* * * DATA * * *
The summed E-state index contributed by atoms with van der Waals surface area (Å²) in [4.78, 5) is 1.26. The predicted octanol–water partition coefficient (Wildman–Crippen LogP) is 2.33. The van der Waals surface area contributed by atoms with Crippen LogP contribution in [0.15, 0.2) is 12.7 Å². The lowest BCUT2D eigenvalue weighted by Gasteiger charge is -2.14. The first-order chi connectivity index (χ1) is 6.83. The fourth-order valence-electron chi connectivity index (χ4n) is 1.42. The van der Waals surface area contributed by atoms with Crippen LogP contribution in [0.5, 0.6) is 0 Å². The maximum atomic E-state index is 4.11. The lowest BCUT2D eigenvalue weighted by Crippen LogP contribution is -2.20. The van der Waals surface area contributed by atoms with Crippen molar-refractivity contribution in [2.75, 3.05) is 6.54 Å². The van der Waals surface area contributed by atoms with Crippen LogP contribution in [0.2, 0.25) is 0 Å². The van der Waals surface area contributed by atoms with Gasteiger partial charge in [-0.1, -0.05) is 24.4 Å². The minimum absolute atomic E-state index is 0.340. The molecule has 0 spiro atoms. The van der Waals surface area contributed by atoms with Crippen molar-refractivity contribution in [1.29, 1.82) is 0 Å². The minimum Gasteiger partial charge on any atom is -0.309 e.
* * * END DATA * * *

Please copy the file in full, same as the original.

The summed E-state index contributed by atoms with van der Waals surface area (Å²) in [4.78, 5) is 1.26. The predicted octanol–water partition coefficient (Wildman–Crippen LogP) is 2.33. The van der Waals surface area contributed by atoms with Crippen LogP contribution in [0.15, 0.2) is 12.7 Å². The lowest BCUT2D eigenvalue weighted by Gasteiger charge is -2.14. The first-order chi connectivity index (χ1) is 6.83. The fourth-order valence-electron chi connectivity index (χ4n) is 1.42. The van der Waals surface area contributed by atoms with Crippen LogP contribution in [0.5, 0.6) is 0 Å². The maximum atomic E-state index is 4.11. The lowest BCUT2D eigenvalue weighted by Crippen LogP contribution is -2.20. The van der Waals surface area contributed by atoms with Crippen molar-refractivity contribution in [2.75, 3.05) is 6.54 Å². The van der Waals surface area contributed by atoms with Crippen LogP contribution in [0.2, 0.25) is 0 Å². The van der Waals surface area contributed by atoms with Gasteiger partial charge in [-0.1, -0.05) is 24.4 Å². The minimum absolute atomic E-state index is 0.340. The molecule has 0 spiro atoms. The van der Waals surface area contributed by atoms with Crippen molar-refractivity contribution in [1.29, 1.82) is 0 Å². The minimum Gasteiger partial charge on any atom is -0.309 e.